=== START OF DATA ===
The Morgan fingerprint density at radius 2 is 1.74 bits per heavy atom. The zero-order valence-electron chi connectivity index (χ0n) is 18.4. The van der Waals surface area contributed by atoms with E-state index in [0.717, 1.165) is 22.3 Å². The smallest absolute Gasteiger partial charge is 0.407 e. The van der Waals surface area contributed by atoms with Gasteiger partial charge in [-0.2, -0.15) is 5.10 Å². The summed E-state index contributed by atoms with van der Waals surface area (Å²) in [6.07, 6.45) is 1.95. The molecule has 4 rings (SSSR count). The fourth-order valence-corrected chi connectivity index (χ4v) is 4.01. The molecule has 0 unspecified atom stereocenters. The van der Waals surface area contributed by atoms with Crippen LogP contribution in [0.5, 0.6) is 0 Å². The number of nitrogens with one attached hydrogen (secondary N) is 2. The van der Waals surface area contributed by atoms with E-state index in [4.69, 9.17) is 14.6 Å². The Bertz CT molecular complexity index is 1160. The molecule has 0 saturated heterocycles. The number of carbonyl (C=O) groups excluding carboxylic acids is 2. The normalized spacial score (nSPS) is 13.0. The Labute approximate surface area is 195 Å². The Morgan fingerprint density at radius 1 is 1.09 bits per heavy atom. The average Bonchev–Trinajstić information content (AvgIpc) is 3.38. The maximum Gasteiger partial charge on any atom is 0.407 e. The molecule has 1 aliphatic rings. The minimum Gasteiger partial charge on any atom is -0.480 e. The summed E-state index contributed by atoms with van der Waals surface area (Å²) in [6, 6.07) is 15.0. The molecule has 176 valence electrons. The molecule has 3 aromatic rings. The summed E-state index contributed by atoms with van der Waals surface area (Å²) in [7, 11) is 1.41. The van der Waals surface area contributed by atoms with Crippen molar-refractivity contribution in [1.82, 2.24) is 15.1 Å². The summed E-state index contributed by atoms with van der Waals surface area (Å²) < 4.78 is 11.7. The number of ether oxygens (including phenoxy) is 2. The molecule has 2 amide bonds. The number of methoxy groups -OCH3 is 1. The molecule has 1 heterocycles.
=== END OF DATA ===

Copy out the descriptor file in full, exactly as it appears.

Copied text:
The Morgan fingerprint density at radius 2 is 1.74 bits per heavy atom. The zero-order valence-electron chi connectivity index (χ0n) is 18.4. The van der Waals surface area contributed by atoms with E-state index in [0.717, 1.165) is 22.3 Å². The smallest absolute Gasteiger partial charge is 0.407 e. The van der Waals surface area contributed by atoms with Gasteiger partial charge in [-0.2, -0.15) is 5.10 Å². The summed E-state index contributed by atoms with van der Waals surface area (Å²) in [6.07, 6.45) is 1.95. The molecule has 4 rings (SSSR count). The fourth-order valence-corrected chi connectivity index (χ4v) is 4.01. The molecule has 0 unspecified atom stereocenters. The van der Waals surface area contributed by atoms with Crippen LogP contribution in [0.5, 0.6) is 0 Å². The number of nitrogens with one attached hydrogen (secondary N) is 2. The van der Waals surface area contributed by atoms with E-state index in [4.69, 9.17) is 14.6 Å². The Bertz CT molecular complexity index is 1160. The molecule has 0 saturated heterocycles. The number of carbonyl (C=O) groups excluding carboxylic acids is 2. The normalized spacial score (nSPS) is 13.0. The Labute approximate surface area is 195 Å². The Morgan fingerprint density at radius 1 is 1.09 bits per heavy atom. The average Bonchev–Trinajstić information content (AvgIpc) is 3.38. The maximum Gasteiger partial charge on any atom is 0.407 e. The molecule has 1 aliphatic rings. The minimum Gasteiger partial charge on any atom is -0.480 e. The summed E-state index contributed by atoms with van der Waals surface area (Å²) in [6, 6.07) is 15.0. The molecule has 176 valence electrons. The molecule has 3 aromatic rings. The summed E-state index contributed by atoms with van der Waals surface area (Å²) in [7, 11) is 1.41. The van der Waals surface area contributed by atoms with Crippen molar-refractivity contribution in [1.82, 2.24) is 15.1 Å². The summed E-state index contributed by atoms with van der Waals surface area (Å²) < 4.78 is 11.7. The number of ether oxygens (including phenoxy) is 2. The molecule has 2 amide bonds. The number of methoxy groups -OCH3 is 1. The molecule has 1 heterocycles.